It's a Good Thing That Women Don't Think Like Men

I am fortunate to be in a workenvironment where the overwhelmingmajority of my directreports, coworkers, readers andmost of the decision makers at thecompanies who do business withDiversityInc are women. Fromthat experienceand being a husbandand the father of daughtersI value the fact that womenthink differently than men.

There is no doubt in my mindthat Larry Summers, head of theWhite House National EconomicCouncil, was right when he said as President of Harvard University atthe National Bureau of Economic Research Conferenceon Diversifyingthe Science & EngineeringWorkforce on Jan. 14, 2005:”There may also be elements, bythe way, of differing. There is some,particularly in some attributes,that bear on engineering. Thereis reasonably strong evidence oftaste differences between little girlsand little boys that are not easy toattribute to socialization.”

Where he went all wrong in thatinfamous speech, which eventuallycost him his job at Harvard, isassuming that anything other than

discrimination is the cause of therebeing fewer women in science thanmen. Even worse is his implicitassertion that the system that

produces the discrimination is righteous,beneficial and sacrosanct.But that’s the thinking in ourmale-dominated society. Somehow,

men don’t seem to relate theproblems that the world currentlyfacesthe financial disaster we’reall in, for examplewith blatant

discrimination. The WallStreet Journal ran a front-pagearticle about the folks who werepaid the highest bonuses at MerrillLynch for their work in 2008.The men in the photo were allwhite men. It doesn’t seem naturalin our male-dominated societyto connect the dots between thatdiscrimination (which is fairlyconsistent with all the banks andbrokerage companies involvedwith this disaster) and the worstmarket disaster since the GreatDepression (a time when onlywhite men were running things).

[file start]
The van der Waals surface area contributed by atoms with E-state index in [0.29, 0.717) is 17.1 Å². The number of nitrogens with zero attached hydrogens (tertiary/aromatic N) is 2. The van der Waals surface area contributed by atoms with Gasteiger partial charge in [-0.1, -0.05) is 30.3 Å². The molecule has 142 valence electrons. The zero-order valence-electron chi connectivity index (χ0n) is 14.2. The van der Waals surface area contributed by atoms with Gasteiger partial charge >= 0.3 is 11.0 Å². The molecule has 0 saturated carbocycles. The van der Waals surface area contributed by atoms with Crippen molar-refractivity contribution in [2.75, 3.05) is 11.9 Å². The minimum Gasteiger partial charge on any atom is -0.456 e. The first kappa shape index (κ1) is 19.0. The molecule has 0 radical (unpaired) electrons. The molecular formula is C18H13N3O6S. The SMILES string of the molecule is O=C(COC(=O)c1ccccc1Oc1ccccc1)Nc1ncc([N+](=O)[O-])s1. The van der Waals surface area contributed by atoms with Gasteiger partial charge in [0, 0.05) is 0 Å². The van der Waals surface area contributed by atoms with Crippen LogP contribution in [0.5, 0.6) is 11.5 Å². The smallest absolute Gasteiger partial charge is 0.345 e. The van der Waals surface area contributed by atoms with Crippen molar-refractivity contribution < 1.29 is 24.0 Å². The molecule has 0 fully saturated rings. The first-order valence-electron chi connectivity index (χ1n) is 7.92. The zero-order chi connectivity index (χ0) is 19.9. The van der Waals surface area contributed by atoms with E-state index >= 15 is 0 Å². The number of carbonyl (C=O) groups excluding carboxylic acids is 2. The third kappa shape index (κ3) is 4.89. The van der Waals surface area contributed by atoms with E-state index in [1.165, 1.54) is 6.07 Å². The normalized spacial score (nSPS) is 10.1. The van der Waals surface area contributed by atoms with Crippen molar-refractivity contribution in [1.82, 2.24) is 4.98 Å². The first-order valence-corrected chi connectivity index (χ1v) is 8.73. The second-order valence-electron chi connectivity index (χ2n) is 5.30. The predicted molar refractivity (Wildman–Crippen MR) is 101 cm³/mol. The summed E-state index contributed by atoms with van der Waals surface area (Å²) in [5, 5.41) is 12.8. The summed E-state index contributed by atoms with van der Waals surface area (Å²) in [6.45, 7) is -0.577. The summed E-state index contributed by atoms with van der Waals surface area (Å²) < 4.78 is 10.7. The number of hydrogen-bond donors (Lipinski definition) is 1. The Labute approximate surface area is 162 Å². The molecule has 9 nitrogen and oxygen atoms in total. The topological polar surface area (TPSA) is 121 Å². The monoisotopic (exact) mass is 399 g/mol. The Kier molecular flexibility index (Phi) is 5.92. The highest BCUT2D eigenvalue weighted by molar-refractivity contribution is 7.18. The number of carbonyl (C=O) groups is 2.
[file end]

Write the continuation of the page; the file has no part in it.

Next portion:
I think Summers put the finalnail in his Harvard-presidencycoffin with his follow-up writtenapology: “My January remarks substantially

understated the impactof socialization and discrimination,including implicit attitudespatternsof thought to which all of usare unconsciously subject.”

This is a profoundly illuminatingstatement. Summers wouldhave been far better off to run withhis first thought in his originalspeechthere are differencesbetween little girls and little boys,as well as men and women, thatare not due to socialization. Tolump socialization with discriminationimplies that all the ways thatwomen are socialized are wrong.I’m not referring to socializationthat is sexist and imposed; I’mdescribing the socialization thatoccurs due to the differences inthinking between genders. Thesedifferent “patterns of thought”are not a “problem” unless they’reviewed exclusively through a malefilter. Actually, the “patterns” arejust what they aredifferent.

The world would be far betteroff accepting differencesacceptingfemininity as equalandchanging the system to give us defacto equality as a predestinatedand absolutely required outcome.If we did this, the very nature ofhow we do things would changeforever. If we relentlessly force thesystem to adapt to human nature,both male and female, wherewould we end up

There’s aneed for conscious and forthrightacceptance of gender difference asan absoluteand one that mustbe treated as absolutely equal.We could then go on to properlycredit the exponential progressour world has seen in the past severaldecades: Remarkable increasesin literacy, reductions in hungerand the fact that we’re living in aperiod of less war per capita thanever before in human history, forexample. I believe these benefitsto all people have a cause: They’redirectly due to a simultaneousincrease in rights for women. Justice delayed is progressdenied.

Luke Visconti’s Ask the White Guy column is a top draw Visconti, the founder and CEO of DiversityInc, is a nationally recognized leader indiversity management. In his popular column, readers who ask Visconti tough questions about race/culture, religion, gender, sexual orientation, disability and age can expect smart, direct and disarmingly frank answers.

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